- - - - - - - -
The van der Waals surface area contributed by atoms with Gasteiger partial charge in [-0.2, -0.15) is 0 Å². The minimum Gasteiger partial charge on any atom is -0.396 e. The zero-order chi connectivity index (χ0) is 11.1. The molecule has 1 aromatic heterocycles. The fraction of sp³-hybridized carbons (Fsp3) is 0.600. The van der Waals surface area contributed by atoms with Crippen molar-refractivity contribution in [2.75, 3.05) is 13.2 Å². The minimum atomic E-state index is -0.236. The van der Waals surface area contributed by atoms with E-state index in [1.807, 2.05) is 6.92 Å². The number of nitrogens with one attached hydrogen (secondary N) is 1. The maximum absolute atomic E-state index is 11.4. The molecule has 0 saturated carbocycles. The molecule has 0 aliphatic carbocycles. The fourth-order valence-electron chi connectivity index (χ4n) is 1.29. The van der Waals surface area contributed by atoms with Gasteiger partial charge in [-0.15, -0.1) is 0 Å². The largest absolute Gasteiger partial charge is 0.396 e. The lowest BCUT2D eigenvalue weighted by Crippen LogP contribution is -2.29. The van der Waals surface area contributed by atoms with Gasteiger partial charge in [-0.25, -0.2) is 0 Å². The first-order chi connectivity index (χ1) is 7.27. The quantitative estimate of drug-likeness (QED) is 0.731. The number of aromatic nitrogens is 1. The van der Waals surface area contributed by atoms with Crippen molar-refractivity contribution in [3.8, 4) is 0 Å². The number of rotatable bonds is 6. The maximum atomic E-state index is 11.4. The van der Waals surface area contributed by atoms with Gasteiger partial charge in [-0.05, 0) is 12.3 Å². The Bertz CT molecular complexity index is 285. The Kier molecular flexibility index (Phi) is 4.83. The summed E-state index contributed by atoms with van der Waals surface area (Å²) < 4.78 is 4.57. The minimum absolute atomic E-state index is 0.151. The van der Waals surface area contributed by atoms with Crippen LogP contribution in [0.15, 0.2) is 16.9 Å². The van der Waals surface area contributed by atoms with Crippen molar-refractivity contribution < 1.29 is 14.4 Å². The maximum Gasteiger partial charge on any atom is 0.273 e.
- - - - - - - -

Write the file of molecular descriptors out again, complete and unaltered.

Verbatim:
The van der Waals surface area contributed by atoms with Gasteiger partial charge in [-0.2, -0.15) is 0 Å². The minimum Gasteiger partial charge on any atom is -0.396 e. The zero-order chi connectivity index (χ0) is 11.1. The molecule has 1 aromatic heterocycles. The fraction of sp³-hybridized carbons (Fsp3) is 0.600. The van der Waals surface area contributed by atoms with Crippen molar-refractivity contribution in [2.75, 3.05) is 13.2 Å². The minimum atomic E-state index is -0.236. The van der Waals surface area contributed by atoms with E-state index in [1.807, 2.05) is 6.92 Å². The number of nitrogens with one attached hydrogen (secondary N) is 1. The maximum absolute atomic E-state index is 11.4. The molecule has 0 saturated carbocycles. The molecule has 0 aliphatic carbocycles. The fourth-order valence-electron chi connectivity index (χ4n) is 1.29. The van der Waals surface area contributed by atoms with Gasteiger partial charge in [-0.15, -0.1) is 0 Å². The largest absolute Gasteiger partial charge is 0.396 e. The lowest BCUT2D eigenvalue weighted by Crippen LogP contribution is -2.29. The van der Waals surface area contributed by atoms with Gasteiger partial charge in [-0.25, -0.2) is 0 Å². The first-order chi connectivity index (χ1) is 7.27. The quantitative estimate of drug-likeness (QED) is 0.731. The number of aromatic nitrogens is 1. The van der Waals surface area contributed by atoms with Crippen molar-refractivity contribution in [3.8, 4) is 0 Å². The number of rotatable bonds is 6. The maximum atomic E-state index is 11.4. The van der Waals surface area contributed by atoms with Gasteiger partial charge in [-0.05, 0) is 12.3 Å². The Bertz CT molecular complexity index is 285. The Kier molecular flexibility index (Phi) is 4.83. The summed E-state index contributed by atoms with van der Waals surface area (Å²) < 4.78 is 4.57. The minimum absolute atomic E-state index is 0.151. The van der Waals surface area contributed by atoms with Crippen LogP contribution in [0.15, 0.2) is 16.9 Å². The van der Waals surface area contributed by atoms with Crippen molar-refractivity contribution < 1.29 is 14.4 Å². The maximum Gasteiger partial charge on any atom is 0.273 e.